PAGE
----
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The Ravinia Woman’s Club originated as the Woman’s Civic Club of Ravinia in 1911. (Until 1899 Ravinia existed as a village.) The goals of the Club focused on maintaining the needs and friendships of the small community. Throughout its years of service, the Club focused on families, friendship, and civic engagements that benefited those living in Ravinia. General Federation of Women’s Clubs, did not exclude men; and men did join and participate.. The Ravinia Woman’s Club was both state and nationally recognized. These records end in 1969 after the Club voted to be absorbed into the Highland Park Woman’s Club.
Despite their growth and annexation to Highland Park, Ravinia citizens expressed a need for organization that would continue to focus on their small community. In 1911 the Woman’s Civic Club of Ravinia organized and held its first meeting. The original thirty-three charter members held education as their primary concern.
In 1912 the Ravinia Woman’s Club Ravinia Commission was established the Ravinia Commission to focus on the civic needs of the community. Two years later, in 1914, the Commission separated from the Club due to government restrictions. Yet, they continued to work closely with each other for the betterment of the community. From 1914 until 1925, the a Library Committee formed and collected books which it then gave to the local school and Highland Park Hospital. It subsequently changed the Committee name to Civics and Philanthropy.
The different commissions vied for the most unique way to design the meeting house (an old schoolhouse previously used as a community building) to be honored with a dedication ceremony held every November 22. The ceremony, initially known as the “lighting of the fire” in building’s hearth and the designing competitions became known as remodeling and furnishing “The Village House” in honor of having the old schoolhouse given to the Club in 1913.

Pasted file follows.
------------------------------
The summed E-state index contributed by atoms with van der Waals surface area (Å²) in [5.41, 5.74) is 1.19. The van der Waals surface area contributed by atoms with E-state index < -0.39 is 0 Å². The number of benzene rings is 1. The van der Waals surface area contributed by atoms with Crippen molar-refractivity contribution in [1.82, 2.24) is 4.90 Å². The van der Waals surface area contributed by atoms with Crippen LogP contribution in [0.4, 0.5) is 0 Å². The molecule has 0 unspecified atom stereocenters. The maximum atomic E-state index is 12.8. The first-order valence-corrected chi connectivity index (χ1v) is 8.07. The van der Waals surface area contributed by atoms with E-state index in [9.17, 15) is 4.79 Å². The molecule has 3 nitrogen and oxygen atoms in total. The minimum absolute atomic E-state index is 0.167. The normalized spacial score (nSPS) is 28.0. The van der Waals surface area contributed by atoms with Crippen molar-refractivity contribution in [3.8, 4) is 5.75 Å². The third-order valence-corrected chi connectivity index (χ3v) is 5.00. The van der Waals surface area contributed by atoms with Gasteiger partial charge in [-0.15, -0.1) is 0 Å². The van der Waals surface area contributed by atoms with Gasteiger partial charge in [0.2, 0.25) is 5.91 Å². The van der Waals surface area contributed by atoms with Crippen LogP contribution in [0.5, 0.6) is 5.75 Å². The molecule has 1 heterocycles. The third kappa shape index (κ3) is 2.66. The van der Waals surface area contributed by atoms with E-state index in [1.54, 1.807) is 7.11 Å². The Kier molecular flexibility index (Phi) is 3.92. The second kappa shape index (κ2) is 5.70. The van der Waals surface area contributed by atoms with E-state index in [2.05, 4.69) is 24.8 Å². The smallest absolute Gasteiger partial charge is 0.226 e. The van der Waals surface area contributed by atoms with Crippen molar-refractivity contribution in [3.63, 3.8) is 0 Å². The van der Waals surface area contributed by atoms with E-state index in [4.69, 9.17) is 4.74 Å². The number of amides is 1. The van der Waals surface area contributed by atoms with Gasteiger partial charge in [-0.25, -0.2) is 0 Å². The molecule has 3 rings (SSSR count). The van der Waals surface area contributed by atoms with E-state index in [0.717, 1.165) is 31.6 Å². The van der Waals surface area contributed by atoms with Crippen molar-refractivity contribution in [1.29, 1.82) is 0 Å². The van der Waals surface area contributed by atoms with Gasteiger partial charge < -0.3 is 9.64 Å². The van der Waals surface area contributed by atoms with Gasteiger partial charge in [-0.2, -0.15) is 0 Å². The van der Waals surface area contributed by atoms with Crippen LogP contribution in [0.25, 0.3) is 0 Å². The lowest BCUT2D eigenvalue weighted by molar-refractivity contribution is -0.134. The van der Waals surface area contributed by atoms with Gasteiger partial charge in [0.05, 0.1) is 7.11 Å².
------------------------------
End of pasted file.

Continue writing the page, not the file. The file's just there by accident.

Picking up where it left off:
The Woman’s Civic Club of Ravinia joined the General Federation of Woman’s Clubs and the 10th district Federation of Illinois in 1914. Due to their increased size and activities level, they created many committees to assist with various projects and programs. In 1921 the Education Committee which as become so large and compartmentalized that it renamed itself the Arts Committee and focused on bringing drama, art, and music to the “twilight teas” events. These events included children and adults both associated and not associated with the Club.
By 1928, the Woman’s Civic Club of Ravinia changed its name to the Ravinia Woman’s Club and had 222 active members. Throughout the years of the Ravinia Woman’s Club retained its main focus has always remained the same, a focus on the betterment of the community through sociable, educational, and cultural events that promoted friendship and the beatification of the area. The Club’s information runs until 1969 when the membership voted to became absorbed by the Highland Park Woman’s Club. For more information on the intermittent years, look in the history section of the various Member Directories.
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Born August 27, 1910 in Kansas City, Missori, Reverend Young served as minister of Highland Park Presbyterian Church from 1948 to 1969. Before coming to Highland Park, he served as minister of the First Presbyterian Church in Peoria, Illinois from 1933-1948. After leaving Highland Park, he served at the United Church of Christ in Waukegan, Illinois from 1969 until his retirement in 1976. Rev. Young was a graduate of Park College in Missouri, and was ordained in 1934 from McCormick Theological Seminary in Chicago.
Reverend Young’s wife Elizabeth Young was a long-time first grade teacher at Highland Park’s Indian Trail School.
Young died May 25, 1991 in Lee’s Summit, Missouri.
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